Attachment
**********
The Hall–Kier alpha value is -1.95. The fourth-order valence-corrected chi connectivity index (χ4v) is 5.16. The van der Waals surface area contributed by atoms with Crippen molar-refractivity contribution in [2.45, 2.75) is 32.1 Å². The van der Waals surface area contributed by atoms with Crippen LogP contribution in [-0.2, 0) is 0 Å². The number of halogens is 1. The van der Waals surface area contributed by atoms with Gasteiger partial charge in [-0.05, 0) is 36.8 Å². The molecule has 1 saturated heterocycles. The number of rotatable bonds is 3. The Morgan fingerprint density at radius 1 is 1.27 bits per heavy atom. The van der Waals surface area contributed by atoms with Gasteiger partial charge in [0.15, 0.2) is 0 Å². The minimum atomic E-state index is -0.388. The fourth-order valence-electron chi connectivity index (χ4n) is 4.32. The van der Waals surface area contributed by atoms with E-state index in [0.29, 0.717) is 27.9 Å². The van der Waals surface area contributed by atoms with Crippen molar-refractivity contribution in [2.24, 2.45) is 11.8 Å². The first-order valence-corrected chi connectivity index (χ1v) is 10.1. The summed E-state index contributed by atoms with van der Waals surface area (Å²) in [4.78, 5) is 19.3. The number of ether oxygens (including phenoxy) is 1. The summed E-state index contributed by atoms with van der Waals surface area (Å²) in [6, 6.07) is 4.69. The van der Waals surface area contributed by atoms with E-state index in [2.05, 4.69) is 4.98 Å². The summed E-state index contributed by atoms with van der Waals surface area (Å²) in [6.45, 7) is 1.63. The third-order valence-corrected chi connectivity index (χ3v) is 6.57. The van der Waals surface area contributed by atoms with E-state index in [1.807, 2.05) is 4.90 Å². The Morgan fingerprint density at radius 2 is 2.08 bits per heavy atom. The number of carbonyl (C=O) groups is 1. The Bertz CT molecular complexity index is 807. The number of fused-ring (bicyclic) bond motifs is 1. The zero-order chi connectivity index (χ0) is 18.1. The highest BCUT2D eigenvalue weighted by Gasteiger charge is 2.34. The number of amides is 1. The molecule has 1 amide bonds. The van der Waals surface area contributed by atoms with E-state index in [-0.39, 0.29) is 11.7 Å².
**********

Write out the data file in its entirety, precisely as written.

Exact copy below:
The Hall–Kier alpha value is -1.95. The fourth-order valence-corrected chi connectivity index (χ4v) is 5.16. The van der Waals surface area contributed by atoms with Crippen molar-refractivity contribution in [2.45, 2.75) is 32.1 Å². The van der Waals surface area contributed by atoms with Crippen LogP contribution in [-0.2, 0) is 0 Å². The number of halogens is 1. The van der Waals surface area contributed by atoms with Gasteiger partial charge in [-0.05, 0) is 36.8 Å². The molecule has 1 saturated heterocycles. The number of rotatable bonds is 3. The Morgan fingerprint density at radius 1 is 1.27 bits per heavy atom. The van der Waals surface area contributed by atoms with Gasteiger partial charge in [0.15, 0.2) is 0 Å². The minimum atomic E-state index is -0.388. The fourth-order valence-electron chi connectivity index (χ4n) is 4.32. The van der Waals surface area contributed by atoms with E-state index in [0.29, 0.717) is 27.9 Å². The van der Waals surface area contributed by atoms with Crippen molar-refractivity contribution in [2.24, 2.45) is 11.8 Å². The first-order valence-corrected chi connectivity index (χ1v) is 10.1. The summed E-state index contributed by atoms with van der Waals surface area (Å²) in [4.78, 5) is 19.3. The number of ether oxygens (including phenoxy) is 1. The summed E-state index contributed by atoms with van der Waals surface area (Å²) in [6, 6.07) is 4.69. The van der Waals surface area contributed by atoms with E-state index in [2.05, 4.69) is 4.98 Å². The summed E-state index contributed by atoms with van der Waals surface area (Å²) in [6.45, 7) is 1.63. The third-order valence-corrected chi connectivity index (χ3v) is 6.57. The van der Waals surface area contributed by atoms with E-state index in [1.807, 2.05) is 4.90 Å². The Morgan fingerprint density at radius 2 is 2.08 bits per heavy atom. The number of carbonyl (C=O) groups is 1. The Bertz CT molecular complexity index is 807. The number of fused-ring (bicyclic) bond motifs is 1. The zero-order chi connectivity index (χ0) is 18.1. The highest BCUT2D eigenvalue weighted by Gasteiger charge is 2.34. The number of amides is 1. The molecule has 1 amide bonds. The van der Waals surface area contributed by atoms with E-state index in [-0.39, 0.29) is 11.7 Å².